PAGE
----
State rules spell out lim­its of se­cu­rity guards’ power

Honolulu Star-Advertiser - - LOCAL | HAWAII REPORT - CHRIS­TINE DON­NELLY ——— Write to Kokua Line at Honolulu Star-Ad­ver­tiser, 7 Water­front Plaza, Suite 210, 500 Ala Moana Blvd., Honolulu 96813; call 529-4773; fax 529-4750; or email kokua­line@starad­ver­

Ques­tion: Of­ten I hear about house de­tec­tives, now called “loss con­trol of­fi­cers,” or se­cu­rity guards de­tain­ing shoplifters at stores. What rights/pow­ers do these folks have to de­tain any­body? Are they al­lowed to use phys­i­cal force? Isn’t that as­sault? Short of that, what gives them the right to put their hands on some­one? What if some­one re­sists?

An­swer: What pri­vate de­tec­tives and se­cu­rity guards may and may not do is spelled out in state law and ad­min­is­tra­tive rules, pri­mar­ily Hawaii Re­vised Statutes Chap­ter 463 and Hawaii Ad­min­is­tra­tive Rules Chap­ter 97. Among the high­lights:

>>They can make a cit­i­zen’s ar­rest, which means they can ar­rest, with­out a war­rant, any­one in the act of com­mit­ting a crime, in ac­cor­dance with HRS 803-3. How­ever, loss preven­tion of­fi­cers (LPOs) seem more likely to call the po­lice than to make a cit­i­zen’s ar­rest. They may de­tain the sus­pect un­til po­lice ar­rive.

>>They may stop and frisk any per­son on the premises they are guard­ing if they have good cause to be­lieve that a crime has been or is about to be com­mit­ted.

>>They may not “in­ter­ro­gate, ques­tion, or in any way abuse the civil rights of a per­son ar­rested, de­tained, or found on the premises which are be­ing guarded.” Any sus­pect must be turned over im­me­di­ately to the ap­pro­pri­ate gov­ern­men­tal au­thor­ity.

>>They must com­ply with HRS Chap­ter 703, which de­scribes when use of force is jus­ti­fied to pro­tect one­self, oth­ers and prop­erty. Ac­cord­ing to the com­men­tary on sec­tion 703-306, “Force may be used to pre­vent crim­i­nal tres­pass and bur­glary, un­law­ful en­try upon real prop­erty, theft, crim­i­nal mis­chief, and other tres­pas­sory tak­ing of tan­gi­ble, mov­able prop­erty,” as long as the per­son pro­tect­ing the prop­erty owns it or is act­ing on be­half of the owner.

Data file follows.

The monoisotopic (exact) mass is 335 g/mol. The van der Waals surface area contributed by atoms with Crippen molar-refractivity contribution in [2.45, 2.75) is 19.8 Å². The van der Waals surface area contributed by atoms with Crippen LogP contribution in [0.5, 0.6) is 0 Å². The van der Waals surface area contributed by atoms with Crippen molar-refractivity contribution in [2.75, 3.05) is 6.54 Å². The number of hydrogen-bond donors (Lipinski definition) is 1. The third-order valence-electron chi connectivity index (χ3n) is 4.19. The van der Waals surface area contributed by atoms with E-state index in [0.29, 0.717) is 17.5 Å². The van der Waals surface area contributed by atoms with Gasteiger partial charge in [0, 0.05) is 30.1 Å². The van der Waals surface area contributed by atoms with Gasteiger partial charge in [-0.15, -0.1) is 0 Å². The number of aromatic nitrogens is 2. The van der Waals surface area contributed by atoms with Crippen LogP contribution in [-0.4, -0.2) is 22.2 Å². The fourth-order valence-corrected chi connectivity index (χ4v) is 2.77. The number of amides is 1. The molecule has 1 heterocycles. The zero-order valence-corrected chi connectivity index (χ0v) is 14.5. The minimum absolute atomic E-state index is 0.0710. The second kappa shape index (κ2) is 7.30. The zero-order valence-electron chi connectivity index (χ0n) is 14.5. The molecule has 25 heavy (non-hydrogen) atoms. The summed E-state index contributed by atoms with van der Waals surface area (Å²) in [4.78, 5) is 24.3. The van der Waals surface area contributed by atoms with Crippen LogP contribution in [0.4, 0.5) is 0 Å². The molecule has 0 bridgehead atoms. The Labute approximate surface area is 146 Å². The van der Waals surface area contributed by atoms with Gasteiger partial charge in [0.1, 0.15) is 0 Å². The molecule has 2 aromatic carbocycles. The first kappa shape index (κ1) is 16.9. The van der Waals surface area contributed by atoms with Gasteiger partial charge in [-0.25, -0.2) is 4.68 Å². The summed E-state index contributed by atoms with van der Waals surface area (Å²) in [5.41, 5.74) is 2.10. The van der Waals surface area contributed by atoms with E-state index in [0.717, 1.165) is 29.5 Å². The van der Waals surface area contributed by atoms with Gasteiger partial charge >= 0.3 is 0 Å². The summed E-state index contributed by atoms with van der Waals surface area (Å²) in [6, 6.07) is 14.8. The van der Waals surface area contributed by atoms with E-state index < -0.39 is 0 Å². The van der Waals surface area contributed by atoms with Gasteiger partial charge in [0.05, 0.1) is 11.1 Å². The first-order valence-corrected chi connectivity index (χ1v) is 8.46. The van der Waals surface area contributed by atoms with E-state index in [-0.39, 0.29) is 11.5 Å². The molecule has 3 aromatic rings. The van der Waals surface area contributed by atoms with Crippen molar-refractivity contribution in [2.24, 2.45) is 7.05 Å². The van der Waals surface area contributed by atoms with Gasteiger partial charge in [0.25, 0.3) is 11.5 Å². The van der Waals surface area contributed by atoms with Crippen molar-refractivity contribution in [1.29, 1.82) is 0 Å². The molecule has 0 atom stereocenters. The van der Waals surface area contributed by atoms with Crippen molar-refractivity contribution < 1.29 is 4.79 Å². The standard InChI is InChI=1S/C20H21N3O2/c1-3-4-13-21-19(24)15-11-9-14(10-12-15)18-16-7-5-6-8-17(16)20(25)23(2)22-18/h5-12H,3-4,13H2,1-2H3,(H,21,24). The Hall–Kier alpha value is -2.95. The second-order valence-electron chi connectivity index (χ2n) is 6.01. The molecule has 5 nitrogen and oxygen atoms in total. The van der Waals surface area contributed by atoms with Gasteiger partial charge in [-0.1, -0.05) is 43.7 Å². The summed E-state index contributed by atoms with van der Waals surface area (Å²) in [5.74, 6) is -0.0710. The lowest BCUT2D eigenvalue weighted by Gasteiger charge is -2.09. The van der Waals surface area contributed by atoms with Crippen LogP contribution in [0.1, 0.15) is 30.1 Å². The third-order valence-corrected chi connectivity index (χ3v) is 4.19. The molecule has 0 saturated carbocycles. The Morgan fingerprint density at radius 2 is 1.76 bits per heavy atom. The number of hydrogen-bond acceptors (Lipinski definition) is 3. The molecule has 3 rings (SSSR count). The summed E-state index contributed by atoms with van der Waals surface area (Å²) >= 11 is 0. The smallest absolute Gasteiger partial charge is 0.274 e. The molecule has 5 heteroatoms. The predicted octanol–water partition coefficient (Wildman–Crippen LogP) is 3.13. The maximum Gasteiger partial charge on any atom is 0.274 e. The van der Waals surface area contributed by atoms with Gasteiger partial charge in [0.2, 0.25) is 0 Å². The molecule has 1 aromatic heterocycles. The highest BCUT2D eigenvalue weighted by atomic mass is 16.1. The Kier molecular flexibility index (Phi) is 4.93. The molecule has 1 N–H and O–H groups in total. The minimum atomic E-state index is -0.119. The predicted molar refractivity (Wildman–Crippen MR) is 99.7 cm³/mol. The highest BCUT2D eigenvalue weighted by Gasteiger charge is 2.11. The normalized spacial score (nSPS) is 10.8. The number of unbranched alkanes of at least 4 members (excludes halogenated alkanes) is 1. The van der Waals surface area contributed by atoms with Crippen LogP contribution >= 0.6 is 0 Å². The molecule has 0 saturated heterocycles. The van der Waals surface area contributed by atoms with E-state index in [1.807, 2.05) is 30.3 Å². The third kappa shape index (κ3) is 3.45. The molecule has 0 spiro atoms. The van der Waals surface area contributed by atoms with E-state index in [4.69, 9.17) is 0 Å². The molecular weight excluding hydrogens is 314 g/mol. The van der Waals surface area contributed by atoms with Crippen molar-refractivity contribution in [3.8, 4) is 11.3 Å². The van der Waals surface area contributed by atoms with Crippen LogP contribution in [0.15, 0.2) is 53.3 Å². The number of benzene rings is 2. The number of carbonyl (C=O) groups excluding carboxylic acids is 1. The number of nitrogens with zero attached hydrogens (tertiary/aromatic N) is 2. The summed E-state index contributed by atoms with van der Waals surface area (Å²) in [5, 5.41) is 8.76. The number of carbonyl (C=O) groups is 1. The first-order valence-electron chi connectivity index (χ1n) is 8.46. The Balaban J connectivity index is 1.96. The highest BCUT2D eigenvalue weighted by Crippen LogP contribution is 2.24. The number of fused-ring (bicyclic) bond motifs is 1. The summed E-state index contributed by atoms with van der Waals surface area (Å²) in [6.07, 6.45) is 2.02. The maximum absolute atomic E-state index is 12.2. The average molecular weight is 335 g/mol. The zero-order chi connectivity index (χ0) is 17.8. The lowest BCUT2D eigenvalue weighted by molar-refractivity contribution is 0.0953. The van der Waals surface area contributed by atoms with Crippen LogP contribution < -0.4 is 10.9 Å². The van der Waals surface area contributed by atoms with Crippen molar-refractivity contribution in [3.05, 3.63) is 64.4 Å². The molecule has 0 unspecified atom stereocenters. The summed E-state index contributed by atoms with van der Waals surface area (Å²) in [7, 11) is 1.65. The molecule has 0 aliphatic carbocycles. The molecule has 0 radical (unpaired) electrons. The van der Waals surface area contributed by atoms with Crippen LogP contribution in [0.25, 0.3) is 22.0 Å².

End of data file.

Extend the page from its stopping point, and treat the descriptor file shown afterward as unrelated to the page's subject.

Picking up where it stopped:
>>They may not carry weapons un­less “specif­i­cally au­tho­rized in writ­ing by the ap­pro­pri­ate state agency or chief of po­lice” in the county where they work. This in­cludes firearms, black­jacks, ba­tons, night sticks, chem­i­cal sprays, stun de­vices or other weapons.

>>Their uni­forms, iden­ti­fi­ca­tion badges and em­blems may not mimic those of any gov­ern­men­tal law-en­force­ment agency. This re­stric­tion ex­tends to their work ve­hi­cles, which may not be “painted in a man­ner or bears any em­blem, in­signia, or de­sign that may be mis­taken for, or re­sem­bles that of any law en­force­ment ve­hi­cle.”

>>They may not sup­press ev­i­dence in a crim­i­nal or civil mat­ter with the in­tent to hin­der law en­force­ment.

As for re­sist­ing ar­rest, an­other state law pro­vides shop­keep­ers and their agents some de­fense against law­suits filed by ac­cused shoplifters who claim they were wrongly de­tained at a store.

HRS 663-2 states that “in any ac­tion for false ar­rest, false im­pris­on­ment, un­law­ful detention, defama­tion of char­ac­ter, as­sault, tres­pass, or in­va­sion of civil rights” brought by some­one de­tained at or in the im­me­di­ate vicin­ity of a store for al­leged sho­plift­ing, “it shall be a de­fense to the ac­tion that the per­son was de­tained in a rea­son­able man­ner and for not more than a rea­son­able time” to per­mit in­ves­ti­ga­tion of the al­leged crime.

The law says that “rea­son­able grounds” to de­tain a per­son in­cludes know­ing that they have con­cealed pos­ses­sion of un­pur­chased mer­chan­dise. “Rea­son­able time” means long enough to speak to em­ploy­ees and ex­am­ine store records to clar­ify own­er­ship, and for the de­tained per­son to make a state­ment or refuse to make one.

Hawaii’s Board of Pri­vate De­tec­tives and Guards li­censes pri­vate se­cu­rity guards, who be­sides work­ing for re­tail­ers, are em­ployed by ho­tels, apart­ment build­ings, hospi­tals and many other busi­nesses and in­sti­tu­tions.

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